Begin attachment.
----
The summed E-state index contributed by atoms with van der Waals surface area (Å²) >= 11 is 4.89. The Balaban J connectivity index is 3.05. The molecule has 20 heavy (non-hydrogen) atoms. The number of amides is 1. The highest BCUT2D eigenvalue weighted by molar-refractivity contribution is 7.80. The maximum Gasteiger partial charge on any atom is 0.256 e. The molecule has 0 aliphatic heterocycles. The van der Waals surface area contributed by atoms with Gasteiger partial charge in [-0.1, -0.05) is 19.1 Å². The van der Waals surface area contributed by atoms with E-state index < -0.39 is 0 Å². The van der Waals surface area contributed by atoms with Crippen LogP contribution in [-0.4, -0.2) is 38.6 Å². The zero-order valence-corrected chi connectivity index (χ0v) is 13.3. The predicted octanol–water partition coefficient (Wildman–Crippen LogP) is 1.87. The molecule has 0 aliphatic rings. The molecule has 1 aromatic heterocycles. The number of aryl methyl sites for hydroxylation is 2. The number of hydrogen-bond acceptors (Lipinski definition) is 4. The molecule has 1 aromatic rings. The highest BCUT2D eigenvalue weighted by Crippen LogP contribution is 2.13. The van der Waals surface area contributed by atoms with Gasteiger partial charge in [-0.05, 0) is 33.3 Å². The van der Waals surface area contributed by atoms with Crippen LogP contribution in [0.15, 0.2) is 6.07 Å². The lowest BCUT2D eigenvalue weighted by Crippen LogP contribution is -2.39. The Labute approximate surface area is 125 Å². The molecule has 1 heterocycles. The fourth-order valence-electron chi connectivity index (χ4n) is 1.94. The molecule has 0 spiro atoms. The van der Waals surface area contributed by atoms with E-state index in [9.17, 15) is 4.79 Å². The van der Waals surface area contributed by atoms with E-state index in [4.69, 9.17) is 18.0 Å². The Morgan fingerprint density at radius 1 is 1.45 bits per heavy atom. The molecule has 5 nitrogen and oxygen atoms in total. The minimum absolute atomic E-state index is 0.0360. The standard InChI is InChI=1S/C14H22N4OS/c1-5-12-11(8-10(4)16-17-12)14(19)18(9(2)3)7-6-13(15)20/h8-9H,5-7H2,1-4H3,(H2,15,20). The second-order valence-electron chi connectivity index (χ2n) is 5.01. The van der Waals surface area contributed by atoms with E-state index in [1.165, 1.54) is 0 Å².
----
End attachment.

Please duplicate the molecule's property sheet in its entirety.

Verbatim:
The summed E-state index contributed by atoms with van der Waals surface area (Å²) >= 11 is 4.89. The Balaban J connectivity index is 3.05. The molecule has 20 heavy (non-hydrogen) atoms. The number of amides is 1. The highest BCUT2D eigenvalue weighted by molar-refractivity contribution is 7.80. The maximum Gasteiger partial charge on any atom is 0.256 e. The molecule has 0 aliphatic heterocycles. The van der Waals surface area contributed by atoms with Gasteiger partial charge in [-0.1, -0.05) is 19.1 Å². The van der Waals surface area contributed by atoms with E-state index < -0.39 is 0 Å². The van der Waals surface area contributed by atoms with Crippen LogP contribution in [-0.4, -0.2) is 38.6 Å². The zero-order valence-corrected chi connectivity index (χ0v) is 13.3. The predicted octanol–water partition coefficient (Wildman–Crippen LogP) is 1.87. The molecule has 0 aliphatic rings. The molecule has 1 aromatic heterocycles. The number of aryl methyl sites for hydroxylation is 2. The number of hydrogen-bond acceptors (Lipinski definition) is 4. The molecule has 1 aromatic rings. The highest BCUT2D eigenvalue weighted by Crippen LogP contribution is 2.13. The van der Waals surface area contributed by atoms with Gasteiger partial charge in [-0.05, 0) is 33.3 Å². The van der Waals surface area contributed by atoms with Crippen LogP contribution in [0.15, 0.2) is 6.07 Å². The lowest BCUT2D eigenvalue weighted by Crippen LogP contribution is -2.39. The Labute approximate surface area is 125 Å². The molecule has 1 heterocycles. The fourth-order valence-electron chi connectivity index (χ4n) is 1.94. The molecule has 0 spiro atoms. The van der Waals surface area contributed by atoms with E-state index in [9.17, 15) is 4.79 Å². The van der Waals surface area contributed by atoms with E-state index in [4.69, 9.17) is 18.0 Å². The Morgan fingerprint density at radius 1 is 1.45 bits per heavy atom. The molecule has 5 nitrogen and oxygen atoms in total. The minimum absolute atomic E-state index is 0.0360. The standard InChI is InChI=1S/C14H22N4OS/c1-5-12-11(8-10(4)16-17-12)14(19)18(9(2)3)7-6-13(15)20/h8-9H,5-7H2,1-4H3,(H2,15,20). The second-order valence-electron chi connectivity index (χ2n) is 5.01. The van der Waals surface area contributed by atoms with E-state index in [1.165, 1.54) is 0 Å².